Little Eyolf is a play by Henrik Ibsen (1828-1906).

cleansing through the invasion of nature:

In the opening scene of the play we might be in any typical living room melodrama. Subjective abstraction and nature (both elements of impressionism) have a presence, but they do not yet dominate play. Similarly, poetry and symbolism are only lightly present in the dialog. The characters speak in an almost natural manner, cutting each other off and talking mostly of mundane, logistical things. Eyolf himself seems an ordinary enough boy (if a little stuck up and self conscious due to his disability) A quick read would reveal nothing out of the ordinary.

Still, there are phrases that stand out. Allmers seems to slip into a different state when he speaks of the mountains, but the subject is quickly dropped and the discussion returns to more ordinary matters.

The world is further upset by the entrance of the rat wife. She not only reminds us of the tale of the pied piper in her symbolic role in the play but also, through her language, serves up some disturbing imagery: “Up in the beds clambering and clawing the whole night long. Down into the milk pails they plopped. Over floorboards, scrambling and scuttling this way and that.” It is noteworthy that the image of swarming rats is again tied to the invasion of the natural world.

In the second act we’ve moved outside, though unlike the third act, nature presents little immediate danger.As the plot advances so does the influence of symbolism, nature and poetry on the play. In act two an image is revealed that will come to dominate the play, illustrating the major difficulties of the protagonists (Allmers and Rita) That image is the wide open eyes of the little boy as he sinks into the undertow. The eyes are and accusation that fuels Rita’s madness and Allmers need for atonement and eventually Asta’s desire to escape.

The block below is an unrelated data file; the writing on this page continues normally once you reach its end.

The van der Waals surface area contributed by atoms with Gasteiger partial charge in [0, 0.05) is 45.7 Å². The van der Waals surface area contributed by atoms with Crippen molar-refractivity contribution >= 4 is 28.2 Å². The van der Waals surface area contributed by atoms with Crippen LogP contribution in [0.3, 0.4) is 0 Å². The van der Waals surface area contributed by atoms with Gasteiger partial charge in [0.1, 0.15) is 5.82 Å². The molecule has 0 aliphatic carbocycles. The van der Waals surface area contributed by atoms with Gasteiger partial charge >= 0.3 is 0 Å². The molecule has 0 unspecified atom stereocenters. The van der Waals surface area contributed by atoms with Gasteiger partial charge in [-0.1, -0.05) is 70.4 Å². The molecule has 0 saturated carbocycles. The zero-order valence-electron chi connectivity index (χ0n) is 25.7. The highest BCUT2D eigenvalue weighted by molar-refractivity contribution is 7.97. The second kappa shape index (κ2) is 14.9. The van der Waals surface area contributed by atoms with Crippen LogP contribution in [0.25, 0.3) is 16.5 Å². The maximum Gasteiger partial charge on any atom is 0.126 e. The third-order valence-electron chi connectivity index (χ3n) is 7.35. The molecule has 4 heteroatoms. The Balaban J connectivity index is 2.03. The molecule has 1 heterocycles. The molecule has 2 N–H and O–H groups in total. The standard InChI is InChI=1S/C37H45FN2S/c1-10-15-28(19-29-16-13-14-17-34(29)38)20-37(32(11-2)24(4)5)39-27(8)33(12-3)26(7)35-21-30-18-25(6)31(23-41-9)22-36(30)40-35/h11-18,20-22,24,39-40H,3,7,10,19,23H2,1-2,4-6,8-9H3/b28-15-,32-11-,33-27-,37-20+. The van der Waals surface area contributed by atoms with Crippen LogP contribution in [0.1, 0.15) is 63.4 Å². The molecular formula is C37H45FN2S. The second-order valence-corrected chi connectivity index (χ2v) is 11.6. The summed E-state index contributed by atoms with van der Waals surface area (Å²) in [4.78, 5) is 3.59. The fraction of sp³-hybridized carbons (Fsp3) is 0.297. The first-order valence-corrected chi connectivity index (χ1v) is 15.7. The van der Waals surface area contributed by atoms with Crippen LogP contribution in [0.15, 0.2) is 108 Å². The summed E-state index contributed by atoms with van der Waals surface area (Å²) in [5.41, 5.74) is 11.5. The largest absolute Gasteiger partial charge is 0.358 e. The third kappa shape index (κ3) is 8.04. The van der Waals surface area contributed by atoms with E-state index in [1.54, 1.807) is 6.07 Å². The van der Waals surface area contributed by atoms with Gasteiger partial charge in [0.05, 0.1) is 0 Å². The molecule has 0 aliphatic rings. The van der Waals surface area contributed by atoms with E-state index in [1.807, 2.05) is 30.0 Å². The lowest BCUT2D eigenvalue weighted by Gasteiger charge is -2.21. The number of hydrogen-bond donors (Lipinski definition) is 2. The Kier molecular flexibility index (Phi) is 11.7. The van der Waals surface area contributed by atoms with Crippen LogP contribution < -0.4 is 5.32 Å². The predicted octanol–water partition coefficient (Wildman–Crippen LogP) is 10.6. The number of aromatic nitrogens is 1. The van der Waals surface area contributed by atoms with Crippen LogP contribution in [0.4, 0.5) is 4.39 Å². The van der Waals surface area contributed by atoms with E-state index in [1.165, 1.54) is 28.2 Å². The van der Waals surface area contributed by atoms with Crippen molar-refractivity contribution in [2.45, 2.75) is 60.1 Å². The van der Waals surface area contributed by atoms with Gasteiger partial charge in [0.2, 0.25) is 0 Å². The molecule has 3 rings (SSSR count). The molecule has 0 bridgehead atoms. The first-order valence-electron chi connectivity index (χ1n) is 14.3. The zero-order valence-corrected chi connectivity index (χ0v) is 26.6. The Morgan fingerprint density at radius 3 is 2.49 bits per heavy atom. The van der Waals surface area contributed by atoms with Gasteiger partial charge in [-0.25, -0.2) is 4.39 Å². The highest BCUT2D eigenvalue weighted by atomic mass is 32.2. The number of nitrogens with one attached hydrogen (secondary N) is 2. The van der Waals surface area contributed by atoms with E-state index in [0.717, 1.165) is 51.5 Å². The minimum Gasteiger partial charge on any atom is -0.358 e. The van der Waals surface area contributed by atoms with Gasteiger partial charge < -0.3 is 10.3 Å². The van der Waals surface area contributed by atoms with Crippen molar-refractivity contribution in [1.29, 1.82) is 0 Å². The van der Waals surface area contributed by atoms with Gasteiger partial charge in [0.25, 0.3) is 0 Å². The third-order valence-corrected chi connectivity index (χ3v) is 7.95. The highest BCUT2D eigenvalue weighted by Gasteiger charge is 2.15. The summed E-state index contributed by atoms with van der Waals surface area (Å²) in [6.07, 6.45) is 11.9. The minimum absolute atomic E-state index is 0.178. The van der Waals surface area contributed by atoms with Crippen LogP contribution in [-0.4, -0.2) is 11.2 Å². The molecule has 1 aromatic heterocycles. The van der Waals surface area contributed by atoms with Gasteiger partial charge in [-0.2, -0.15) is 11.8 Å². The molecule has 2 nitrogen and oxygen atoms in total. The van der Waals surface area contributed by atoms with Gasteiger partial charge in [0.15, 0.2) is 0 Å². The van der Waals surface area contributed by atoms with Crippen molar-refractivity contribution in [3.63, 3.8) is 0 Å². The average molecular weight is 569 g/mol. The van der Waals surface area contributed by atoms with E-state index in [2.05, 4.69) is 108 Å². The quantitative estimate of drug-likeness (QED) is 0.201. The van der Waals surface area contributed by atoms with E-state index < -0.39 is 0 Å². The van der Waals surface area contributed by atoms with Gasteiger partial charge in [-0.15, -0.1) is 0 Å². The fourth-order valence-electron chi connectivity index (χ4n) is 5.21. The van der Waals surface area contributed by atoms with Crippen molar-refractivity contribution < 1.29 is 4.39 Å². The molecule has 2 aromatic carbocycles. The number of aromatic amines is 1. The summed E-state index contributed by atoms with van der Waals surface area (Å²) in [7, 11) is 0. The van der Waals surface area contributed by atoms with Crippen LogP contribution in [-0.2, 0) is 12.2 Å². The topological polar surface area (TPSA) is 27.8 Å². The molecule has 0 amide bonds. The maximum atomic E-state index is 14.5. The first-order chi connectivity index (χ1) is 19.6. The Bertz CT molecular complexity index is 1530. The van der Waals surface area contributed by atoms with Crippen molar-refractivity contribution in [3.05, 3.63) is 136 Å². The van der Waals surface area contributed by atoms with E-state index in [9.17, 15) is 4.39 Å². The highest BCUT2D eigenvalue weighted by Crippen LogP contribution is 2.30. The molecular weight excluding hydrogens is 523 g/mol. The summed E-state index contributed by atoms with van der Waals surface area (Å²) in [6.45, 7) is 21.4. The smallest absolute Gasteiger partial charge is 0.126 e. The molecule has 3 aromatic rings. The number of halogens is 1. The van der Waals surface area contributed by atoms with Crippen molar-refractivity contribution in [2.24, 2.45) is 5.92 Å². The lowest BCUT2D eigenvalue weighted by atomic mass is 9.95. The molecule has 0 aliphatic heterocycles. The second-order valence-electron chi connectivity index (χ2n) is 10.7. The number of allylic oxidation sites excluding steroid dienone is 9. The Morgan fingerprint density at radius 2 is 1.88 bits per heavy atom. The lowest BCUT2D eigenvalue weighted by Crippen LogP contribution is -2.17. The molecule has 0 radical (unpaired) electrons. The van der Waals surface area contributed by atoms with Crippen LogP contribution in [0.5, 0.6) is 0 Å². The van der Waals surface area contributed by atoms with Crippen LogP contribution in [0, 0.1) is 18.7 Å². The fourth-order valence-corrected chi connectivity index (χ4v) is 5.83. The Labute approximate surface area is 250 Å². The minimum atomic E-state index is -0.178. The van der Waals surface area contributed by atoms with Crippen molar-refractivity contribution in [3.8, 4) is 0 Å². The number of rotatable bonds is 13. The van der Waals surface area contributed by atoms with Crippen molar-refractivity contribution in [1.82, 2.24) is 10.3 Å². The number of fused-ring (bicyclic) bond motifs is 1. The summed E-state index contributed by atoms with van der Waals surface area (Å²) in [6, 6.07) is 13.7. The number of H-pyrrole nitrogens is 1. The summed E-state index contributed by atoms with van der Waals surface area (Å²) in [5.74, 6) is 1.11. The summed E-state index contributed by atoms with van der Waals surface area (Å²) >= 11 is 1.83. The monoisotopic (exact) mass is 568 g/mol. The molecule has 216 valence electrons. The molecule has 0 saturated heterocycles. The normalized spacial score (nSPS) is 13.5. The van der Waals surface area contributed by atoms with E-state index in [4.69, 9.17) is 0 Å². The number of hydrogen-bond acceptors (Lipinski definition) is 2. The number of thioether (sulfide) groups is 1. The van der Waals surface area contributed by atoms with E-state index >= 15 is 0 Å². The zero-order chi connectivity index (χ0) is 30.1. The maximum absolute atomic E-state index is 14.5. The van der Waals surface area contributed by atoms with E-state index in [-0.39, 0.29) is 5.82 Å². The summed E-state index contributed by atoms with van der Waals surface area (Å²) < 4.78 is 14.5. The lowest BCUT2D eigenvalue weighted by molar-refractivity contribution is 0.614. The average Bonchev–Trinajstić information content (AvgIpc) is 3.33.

At last we are confronted with not only the presence of nature but with danger (the cliff) by this point in the play poetry is everywhere the mentions of the day to day details are gone. The characters are grappling with the abstract flaw that seems to be at the root of their misery. Strikingly, the invasion of nature and the tragic events of the play have a positive effect in the lives of the characters. You could almost call it a happy ending.

Perhaps, like the impressionists, Ibsen’s aim has been to allow us to re-see the tragedy of the play and in that way discover how a change of outlook (or of light) can transform what we see.

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